"U.S. Drops Plan to Exempt G.I.'s from U.N. Court"

Frederic L. Kirgis
July 01, 2004
            Under the headline quoted above, the New York Times on June 23 reported that the United States bowed to opposition within the U.N. Security Council and dropped its effort to obtain a Security Council resolution that would immunize its troops from prosecution in the International Criminal Court (ICC). [1]   It is important to understand just what this does and does not mean, particularly in the context of the continued presence of substantial numbers of U.S. military personnel in Iraq after the sovereign Interim Government of Iraq took office on June 28.
            The ICC's subject matter jurisdiction is limited to certain egregious crimes:  genocide, crimes against humanity and war crimes as spelled out in the ICC Statute and supplemental documents regarding the Elements of Crimes. [2]   Thus, not all acts that would be criminal under U.S. law would fall within the ICC's jurisdiction, whether or not a Security Council resolution is adopted.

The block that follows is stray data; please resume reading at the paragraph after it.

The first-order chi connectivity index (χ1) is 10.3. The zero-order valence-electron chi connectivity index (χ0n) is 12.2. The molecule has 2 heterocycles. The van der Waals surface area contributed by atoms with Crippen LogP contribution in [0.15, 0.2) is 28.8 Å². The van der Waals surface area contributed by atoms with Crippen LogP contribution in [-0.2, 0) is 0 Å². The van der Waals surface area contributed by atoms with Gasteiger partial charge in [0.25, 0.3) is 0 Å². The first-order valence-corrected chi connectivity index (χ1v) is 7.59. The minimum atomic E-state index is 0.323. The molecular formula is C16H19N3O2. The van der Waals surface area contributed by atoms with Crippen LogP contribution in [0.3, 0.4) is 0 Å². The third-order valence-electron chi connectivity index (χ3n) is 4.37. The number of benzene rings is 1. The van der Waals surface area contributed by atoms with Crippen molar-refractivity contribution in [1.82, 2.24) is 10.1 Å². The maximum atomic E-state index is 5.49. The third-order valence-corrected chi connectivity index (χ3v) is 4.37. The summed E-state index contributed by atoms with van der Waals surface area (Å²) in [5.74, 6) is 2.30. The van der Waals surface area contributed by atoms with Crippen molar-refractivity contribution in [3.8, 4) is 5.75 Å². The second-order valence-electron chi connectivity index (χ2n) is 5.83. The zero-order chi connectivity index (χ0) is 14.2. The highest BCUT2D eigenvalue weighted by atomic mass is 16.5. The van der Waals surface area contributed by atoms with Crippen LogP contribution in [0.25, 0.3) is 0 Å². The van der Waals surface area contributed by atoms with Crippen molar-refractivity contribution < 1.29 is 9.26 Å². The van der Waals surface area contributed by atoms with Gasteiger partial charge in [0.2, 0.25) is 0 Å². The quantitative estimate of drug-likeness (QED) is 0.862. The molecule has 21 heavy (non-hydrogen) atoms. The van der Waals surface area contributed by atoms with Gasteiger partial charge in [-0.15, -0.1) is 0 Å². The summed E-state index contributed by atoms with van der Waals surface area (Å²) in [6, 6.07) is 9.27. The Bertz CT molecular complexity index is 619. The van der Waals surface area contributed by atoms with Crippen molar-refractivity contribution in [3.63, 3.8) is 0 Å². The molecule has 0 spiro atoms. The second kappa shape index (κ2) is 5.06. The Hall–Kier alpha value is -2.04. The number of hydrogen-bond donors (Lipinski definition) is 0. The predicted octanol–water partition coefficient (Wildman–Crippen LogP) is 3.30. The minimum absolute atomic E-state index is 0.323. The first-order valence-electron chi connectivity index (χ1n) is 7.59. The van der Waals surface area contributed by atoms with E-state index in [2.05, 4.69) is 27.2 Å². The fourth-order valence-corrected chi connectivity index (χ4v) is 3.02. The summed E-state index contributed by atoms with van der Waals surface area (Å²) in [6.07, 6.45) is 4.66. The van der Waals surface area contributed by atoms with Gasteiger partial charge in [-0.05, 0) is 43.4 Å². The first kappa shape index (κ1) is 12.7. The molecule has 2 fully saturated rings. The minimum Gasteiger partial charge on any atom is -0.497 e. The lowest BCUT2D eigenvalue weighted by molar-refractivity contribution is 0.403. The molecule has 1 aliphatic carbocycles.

The United States is not a party to the ICC Statute.   That, alone, does not necessarily immunize U.S. nationals from the Court's jurisdiction for crimes covered by its Statute.  For example, the Security Council, by adopting a resolution under Chapter VII of the U.N. Charter, could refer to the ICC a situation in which one or more of the relevant crimes appears to have been committed by a U.S. national (or anyone else), [3] but the United States could veto such a resolution and thus preclude the Court from asserting jurisdiction.